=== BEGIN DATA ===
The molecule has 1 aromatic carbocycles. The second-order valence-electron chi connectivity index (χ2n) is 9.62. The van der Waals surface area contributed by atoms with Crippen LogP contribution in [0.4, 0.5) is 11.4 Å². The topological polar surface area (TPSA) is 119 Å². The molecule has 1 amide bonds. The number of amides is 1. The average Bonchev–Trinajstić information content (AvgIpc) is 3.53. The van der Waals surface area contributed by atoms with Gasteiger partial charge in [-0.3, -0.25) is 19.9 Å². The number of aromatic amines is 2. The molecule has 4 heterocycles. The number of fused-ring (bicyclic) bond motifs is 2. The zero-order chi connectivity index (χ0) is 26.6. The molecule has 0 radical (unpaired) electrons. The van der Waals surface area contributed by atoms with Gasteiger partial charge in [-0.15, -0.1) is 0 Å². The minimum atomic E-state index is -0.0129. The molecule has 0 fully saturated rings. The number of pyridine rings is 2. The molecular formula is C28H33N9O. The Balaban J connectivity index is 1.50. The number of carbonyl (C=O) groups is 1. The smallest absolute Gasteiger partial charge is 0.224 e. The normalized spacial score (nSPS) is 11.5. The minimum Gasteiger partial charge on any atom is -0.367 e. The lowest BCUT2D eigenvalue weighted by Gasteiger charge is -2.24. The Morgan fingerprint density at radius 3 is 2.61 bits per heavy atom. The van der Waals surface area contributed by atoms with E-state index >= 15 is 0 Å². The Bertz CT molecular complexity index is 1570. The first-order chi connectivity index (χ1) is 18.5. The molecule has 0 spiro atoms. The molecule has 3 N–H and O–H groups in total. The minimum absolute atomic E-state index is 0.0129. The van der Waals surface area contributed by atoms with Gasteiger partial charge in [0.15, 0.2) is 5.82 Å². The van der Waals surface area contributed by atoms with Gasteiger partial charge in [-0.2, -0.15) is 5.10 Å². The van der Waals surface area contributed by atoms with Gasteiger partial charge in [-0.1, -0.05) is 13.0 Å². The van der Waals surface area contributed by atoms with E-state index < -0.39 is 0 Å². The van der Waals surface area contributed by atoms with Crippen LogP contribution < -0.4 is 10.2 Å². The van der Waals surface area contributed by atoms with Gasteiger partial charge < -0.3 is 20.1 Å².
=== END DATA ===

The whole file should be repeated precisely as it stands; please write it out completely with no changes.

The molecule has 1 aromatic carbocycles. The second-order valence-electron chi connectivity index (χ2n) is 9.62. The van der Waals surface area contributed by atoms with Crippen LogP contribution in [0.4, 0.5) is 11.4 Å². The topological polar surface area (TPSA) is 119 Å². The molecule has 1 amide bonds. The number of amides is 1. The average Bonchev–Trinajstić information content (AvgIpc) is 3.53. The van der Waals surface area contributed by atoms with Gasteiger partial charge in [-0.3, -0.25) is 19.9 Å². The number of aromatic amines is 2. The molecule has 4 heterocycles. The number of fused-ring (bicyclic) bond motifs is 2. The zero-order chi connectivity index (χ0) is 26.6. The molecule has 0 radical (unpaired) electrons. The van der Waals surface area contributed by atoms with Gasteiger partial charge in [-0.15, -0.1) is 0 Å². The minimum atomic E-state index is -0.0129. The molecule has 0 fully saturated rings. The number of pyridine rings is 2. The molecular formula is C28H33N9O. The Balaban J connectivity index is 1.50. The number of carbonyl (C=O) groups is 1. The smallest absolute Gasteiger partial charge is 0.224 e. The normalized spacial score (nSPS) is 11.5. The minimum Gasteiger partial charge on any atom is -0.367 e. The lowest BCUT2D eigenvalue weighted by Gasteiger charge is -2.24. The Morgan fingerprint density at radius 3 is 2.61 bits per heavy atom. The van der Waals surface area contributed by atoms with E-state index >= 15 is 0 Å². The Bertz CT molecular complexity index is 1570. The first-order chi connectivity index (χ1) is 18.5. The molecule has 0 spiro atoms. The molecule has 3 N–H and O–H groups in total. The minimum absolute atomic E-state index is 0.0129. The van der Waals surface area contributed by atoms with Gasteiger partial charge in [0.15, 0.2) is 5.82 Å². The van der Waals surface area contributed by atoms with Gasteiger partial charge in [-0.2, -0.15) is 5.10 Å². The van der Waals surface area contributed by atoms with Gasteiger partial charge in [-0.1, -0.05) is 13.0 Å². The van der Waals surface area contributed by atoms with E-state index < -0.39 is 0 Å². The van der Waals surface area contributed by atoms with Crippen LogP contribution < -0.4 is 10.2 Å². The van der Waals surface area contributed by atoms with Gasteiger partial charge < -0.3 is 20.1 Å².